Growing up with a tree-hugging mother and a flower child step-mother, I was destined to learn the ways of the “environmental force”. I do remember weekends being spent picking up aluminum cans along the sides of roads. I learned at an early age how to tie a newspaper bundle. I was a founding member of our local Earth Club. Everything was composted, shredded, coded, sorted, crushed, repurposed and or recycled.
I sheepishly admit that by the time i got to college, I got burned out. It was so much to do! So much to remember! And as a freshman in college, although it was considered cool to think “green”, saving the planet was the last thing on my mind. I was too busy trying to save myself from freshman year overload!
Living a “green” life may seem a bit overwhelming at first, but it’s just like every other big change in life. You need to take it a little bit at a time. When it comes to our environment, every little bit helps! And when done in baby steps, you soon get into the habit and discover it’s easy being “green”!
Let’s start simple:
Do you get the newspaper? Where do you put it when you’re done reading? Try placing it in a newspaper bin. There are many attractive designs so you can find one to fit your decor. The newspapers can pile up for 2 or more weeks depending on how often you get one. When the bin reaches it’s full capacity, you can tie the bundle with twine or just pile them in a cardboard box (which can also be recycled) and take them to you nearest recycling center. In many neighborhoods, you can drop them into your city-provided personal recycling bin at the curb. This solutiion takes minimal time and minimal effort. It’s my recommended place to start.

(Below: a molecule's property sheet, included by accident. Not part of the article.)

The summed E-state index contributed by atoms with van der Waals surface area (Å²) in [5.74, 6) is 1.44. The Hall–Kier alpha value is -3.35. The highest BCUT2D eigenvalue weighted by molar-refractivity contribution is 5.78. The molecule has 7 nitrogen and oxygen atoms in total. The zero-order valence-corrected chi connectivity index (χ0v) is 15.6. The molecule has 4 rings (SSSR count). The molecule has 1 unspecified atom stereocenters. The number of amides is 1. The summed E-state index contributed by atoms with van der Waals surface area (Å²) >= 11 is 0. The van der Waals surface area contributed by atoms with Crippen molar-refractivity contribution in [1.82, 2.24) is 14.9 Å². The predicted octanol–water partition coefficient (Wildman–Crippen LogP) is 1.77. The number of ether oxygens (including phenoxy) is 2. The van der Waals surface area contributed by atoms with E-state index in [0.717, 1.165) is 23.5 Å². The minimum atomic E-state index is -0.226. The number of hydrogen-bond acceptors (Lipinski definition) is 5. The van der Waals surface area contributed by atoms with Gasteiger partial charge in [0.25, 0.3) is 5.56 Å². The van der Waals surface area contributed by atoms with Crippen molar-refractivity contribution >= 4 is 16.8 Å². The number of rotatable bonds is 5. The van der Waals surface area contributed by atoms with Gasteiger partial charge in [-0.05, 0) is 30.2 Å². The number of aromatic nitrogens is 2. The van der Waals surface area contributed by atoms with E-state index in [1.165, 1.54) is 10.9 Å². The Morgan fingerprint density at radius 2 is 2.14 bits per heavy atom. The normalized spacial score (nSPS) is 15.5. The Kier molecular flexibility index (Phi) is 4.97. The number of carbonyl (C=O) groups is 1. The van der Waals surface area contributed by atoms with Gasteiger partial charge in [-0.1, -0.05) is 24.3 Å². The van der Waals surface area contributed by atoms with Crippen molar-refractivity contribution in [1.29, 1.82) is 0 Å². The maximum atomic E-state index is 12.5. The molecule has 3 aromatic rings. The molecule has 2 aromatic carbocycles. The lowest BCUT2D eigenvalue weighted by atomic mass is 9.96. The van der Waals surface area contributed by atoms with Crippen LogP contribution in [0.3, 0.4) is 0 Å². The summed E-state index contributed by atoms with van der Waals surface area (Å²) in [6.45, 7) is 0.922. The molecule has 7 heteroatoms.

Do you drink canned drinks? For most people, this question is answered with a resounding “YES”! Recycle these cans! You don’t have to crush them, but if you do, they will take up less space and mean fewer trips to the recycling center (think “less gas used”). You can get a recyling bin to hold these cans, but even a trash can will do. Just place it somewhere convenient. If recycling isn’t convenient, you will be less likely to do it.
Don’t stop at just cans! You can toss all your aluminum in this bin. Aluminum foil, Aluminum tins, even tiny candy wrappers. Every little bit helps.
What do you do with your copier/printer/notebook paper? Recycled paper can be made into cardboard and other such paper items, but cardboard and those same other items cannot be recycled into fine copier or printer paper. Only the fine paper such as copier or printer paper can be recycled into that same type of fine paper. So if you are throwing all that paper out with the trash, trees need to be cut down to make new paper. Recycle your cardboard, recycle your newspapers, and PLEASE recycle your copier paper. You can shred it, but please recycle it. If your office does not currently recycle paper, start a campaign yourself and place a box out where people can easily find it. (Remember, if it’s not convenient, you won’t recycle) The large boxes that paper packets come in from the office supply company work well.
Do you order online or through catalogs? What do you do with the shipping boxes after you receive them? Re-use them! Sure, you can recycle them, but use them and use them until they can’t be used anymore…THEN recycle them. It takes energy to recycle materials so the more we can reuse something before we recycle it, the more energy we save. This is a program Space Savers has done for a long time. Of all the orders sent from our warehouse, 70% are being shipped out in recycled/reused boxes.
These are just a few of the things we can all do to help decrease the use of our natural resources. I remember hearing all the time, “You don’t miss something until it’s gone.” Well, I don’t want to put that saying to the test with trees, water, power, and fuel. I’d like to help conserve what we have and learn to live the “green” life.